We’d invited in three systems integrators (SIs) to pitch. We wanted an ecommerce platform, and I was managing the project. The first SI declared their differentiator was their implementation process, and proudly described their five-step approach. The second also said it was their implementation process that set them apart and proceeded to explain a seven-step approach. The third went back down to five steps and described it with equal enthusiasm.
All three implementation processes seemed largely identical, and yet each SI spoke proudly and lovingly about theirs as if it was special and the reason to choose them. (And I resolved never again to allow any outside vendor to describe their implementation process to me.)
This is the kind of thing that happens when companies obsess about having a unique selling point (USP). It isn’t an isolated example. There’s a niche BPO segment with five credible international players. Each went looking for something unique about their service and three identified the proprietary software they use to manage the service. “Our proprietary software is better” became the essence of those three unique selling points. The sales director of the fourth observed that proprietary is not always an advantage and identified his company’s unique selling point as “We use industry-standard software.” I can only pity the poor buyers.
The root cause of this is the idea that finding something unique about a company’s product or service is necessary or even desirable. It’s arisen because a term from advertising has seeped into general sales and marketing usage. A unique selling proposition’s original purpose was to ensure an advertising campaign focused on a single theme that was different. This is essential in advertising but not necessarily helpful in enterprise sales and marketing.
Think about your own purchases – here are three of mine. I needed a new TV. There were lots of brands and models that were fully acceptable. I had to pick one and so I did. I can’t even remember why, but it definitely wasn’t because there was anything unique about it. It was probably happenstance I chose that model. I can explain why I buy a particular salad for lunch: I can buy it on my way in to work; it’s reasonably priced; it’s the right size, healthy, and I like the dressing. None of those factors on their own are unique, but there is only one salad in only one shop that meets all five. It’s the combination that matters. Lastly there’s my dishwasher. I live in a small flat and wanted the quietest. There was one that stood out as the quietest on the market, and I was willing to pay a premium to get it. A rare purchase of mine driven by a unique selling point. How about yours?
In business, my guess is that at least half, and perhaps 80–90%, of purchases are like my lunchtime salad: there’s nothing unique, but a combination of factors that make one option more attractive. Brand clearly plays a role too: in the TV example above, I’d gone to a John Lewis store, and I’m a fan. When a corporate brand has the strength of Salesforce, Accenture or Microsoft, the emotional reassurance it provides will be an advantage.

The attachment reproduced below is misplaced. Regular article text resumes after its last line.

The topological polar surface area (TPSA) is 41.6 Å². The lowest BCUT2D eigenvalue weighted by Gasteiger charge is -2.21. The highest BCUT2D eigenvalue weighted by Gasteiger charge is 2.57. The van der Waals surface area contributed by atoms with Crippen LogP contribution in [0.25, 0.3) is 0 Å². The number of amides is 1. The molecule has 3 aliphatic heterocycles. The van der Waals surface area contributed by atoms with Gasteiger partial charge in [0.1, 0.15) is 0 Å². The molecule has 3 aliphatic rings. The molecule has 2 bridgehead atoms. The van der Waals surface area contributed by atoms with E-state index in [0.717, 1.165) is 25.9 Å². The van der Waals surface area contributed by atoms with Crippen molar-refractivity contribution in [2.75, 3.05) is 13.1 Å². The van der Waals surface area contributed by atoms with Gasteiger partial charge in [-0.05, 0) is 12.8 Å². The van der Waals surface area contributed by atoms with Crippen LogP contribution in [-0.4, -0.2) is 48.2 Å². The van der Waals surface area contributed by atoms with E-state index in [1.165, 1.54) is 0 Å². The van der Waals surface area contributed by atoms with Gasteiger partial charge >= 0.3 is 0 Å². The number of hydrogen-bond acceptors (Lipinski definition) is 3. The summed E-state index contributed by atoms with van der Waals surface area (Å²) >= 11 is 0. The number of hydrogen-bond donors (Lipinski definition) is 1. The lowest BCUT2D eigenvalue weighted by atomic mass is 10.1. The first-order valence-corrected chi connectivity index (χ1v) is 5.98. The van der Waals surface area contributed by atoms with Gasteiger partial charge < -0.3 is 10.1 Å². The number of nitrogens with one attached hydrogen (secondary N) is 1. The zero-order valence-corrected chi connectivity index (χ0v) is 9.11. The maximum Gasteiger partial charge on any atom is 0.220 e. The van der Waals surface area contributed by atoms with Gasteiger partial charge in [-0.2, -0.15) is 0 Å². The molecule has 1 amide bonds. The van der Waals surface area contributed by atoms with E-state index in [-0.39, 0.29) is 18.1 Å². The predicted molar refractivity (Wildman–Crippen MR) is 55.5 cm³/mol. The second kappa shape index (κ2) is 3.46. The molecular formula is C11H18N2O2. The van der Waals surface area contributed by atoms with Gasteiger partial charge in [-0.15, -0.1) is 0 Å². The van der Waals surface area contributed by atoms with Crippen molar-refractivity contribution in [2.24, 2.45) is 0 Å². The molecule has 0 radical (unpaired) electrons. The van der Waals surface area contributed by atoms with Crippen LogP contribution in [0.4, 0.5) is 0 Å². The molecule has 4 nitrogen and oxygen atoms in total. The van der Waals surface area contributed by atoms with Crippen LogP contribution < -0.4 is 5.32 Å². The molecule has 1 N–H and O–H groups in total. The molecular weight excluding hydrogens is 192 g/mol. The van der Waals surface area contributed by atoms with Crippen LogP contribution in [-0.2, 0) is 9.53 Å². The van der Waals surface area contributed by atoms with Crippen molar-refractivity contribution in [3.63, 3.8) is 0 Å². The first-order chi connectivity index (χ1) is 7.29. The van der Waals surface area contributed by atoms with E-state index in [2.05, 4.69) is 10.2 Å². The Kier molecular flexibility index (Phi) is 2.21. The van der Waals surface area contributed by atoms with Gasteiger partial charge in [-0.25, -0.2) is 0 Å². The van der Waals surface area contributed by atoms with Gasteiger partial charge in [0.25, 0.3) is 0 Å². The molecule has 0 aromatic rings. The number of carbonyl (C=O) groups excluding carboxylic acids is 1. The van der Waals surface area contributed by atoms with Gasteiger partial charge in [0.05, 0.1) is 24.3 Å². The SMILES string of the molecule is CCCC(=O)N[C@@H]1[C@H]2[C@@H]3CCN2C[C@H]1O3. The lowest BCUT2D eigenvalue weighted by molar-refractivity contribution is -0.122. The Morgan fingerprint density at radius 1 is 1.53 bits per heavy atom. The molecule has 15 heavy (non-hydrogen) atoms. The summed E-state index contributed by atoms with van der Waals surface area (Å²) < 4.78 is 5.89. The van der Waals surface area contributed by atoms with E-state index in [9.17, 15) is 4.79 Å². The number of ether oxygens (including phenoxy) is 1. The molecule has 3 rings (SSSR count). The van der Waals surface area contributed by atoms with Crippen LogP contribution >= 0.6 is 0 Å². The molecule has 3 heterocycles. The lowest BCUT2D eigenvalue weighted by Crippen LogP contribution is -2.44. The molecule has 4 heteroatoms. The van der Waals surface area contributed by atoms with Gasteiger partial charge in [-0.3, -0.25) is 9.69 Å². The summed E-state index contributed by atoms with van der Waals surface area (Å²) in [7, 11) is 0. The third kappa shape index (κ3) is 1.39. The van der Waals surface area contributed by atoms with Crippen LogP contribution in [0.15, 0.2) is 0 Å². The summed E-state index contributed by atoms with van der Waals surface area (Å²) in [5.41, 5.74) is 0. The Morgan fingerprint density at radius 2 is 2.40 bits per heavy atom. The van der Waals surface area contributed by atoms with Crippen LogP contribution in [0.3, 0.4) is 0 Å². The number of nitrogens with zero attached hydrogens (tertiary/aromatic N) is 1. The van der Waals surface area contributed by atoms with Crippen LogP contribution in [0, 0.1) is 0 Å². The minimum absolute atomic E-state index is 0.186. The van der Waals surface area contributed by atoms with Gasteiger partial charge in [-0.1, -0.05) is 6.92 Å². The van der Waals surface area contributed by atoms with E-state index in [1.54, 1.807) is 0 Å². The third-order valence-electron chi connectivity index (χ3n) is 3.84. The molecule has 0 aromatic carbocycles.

But widespread use of the phrase unique selling point has meant mildly relevant features are introduced too early in marketing or in the sales conversation, and given far too much prominence – solely on the grounds they are perceived to be unique. Vendors tend to be a poor judge of uniqueness. And relevance is far more potent.
A Forrester report from a few years back, Technology Buyer Insight Study: How Executives Differentiate Among Their Suppliers, points to another way to differentiate. It asked enterprise business and IT decision-makers, “What differentiates a vendor from their competition the most?” By far the biggest factor, with 34%, was “The ability to match relevant capabilities to specific client situations.” The second factor, on 19%, was “A focus on driving a business result”. In other words it is not vendors’ capabilities or product features themselves that typically set them apart, but rather how the vendor combines them to solve customer problems. In Forrester’s words, “companies don’t buy products, they invest to solve problems.”
This was certainly the case during my most satisfying buying experience, one with EY. We’d struggled for years to find good client ROI metrics to support the BPO and IT managed services we were selling, and decided to throw some marketing budget at the problem. One company thought they had a USP – and in a way they did – though they spent far too much time talking about it. The EY partner listened to what I was trying to achieve, asked some clarifying questions, and offered a couple of real insights about the nature of our problem and how to overcome it. These insights made me realise, a) she understood not just the letter of what we were trying to achieve, but also the spirit; b) she probably understood the challenge better than I did; and c) had better ideas on how to solve it. Textbook solving the customer’s problem. I could see I was in safe hands and the decision was easy.
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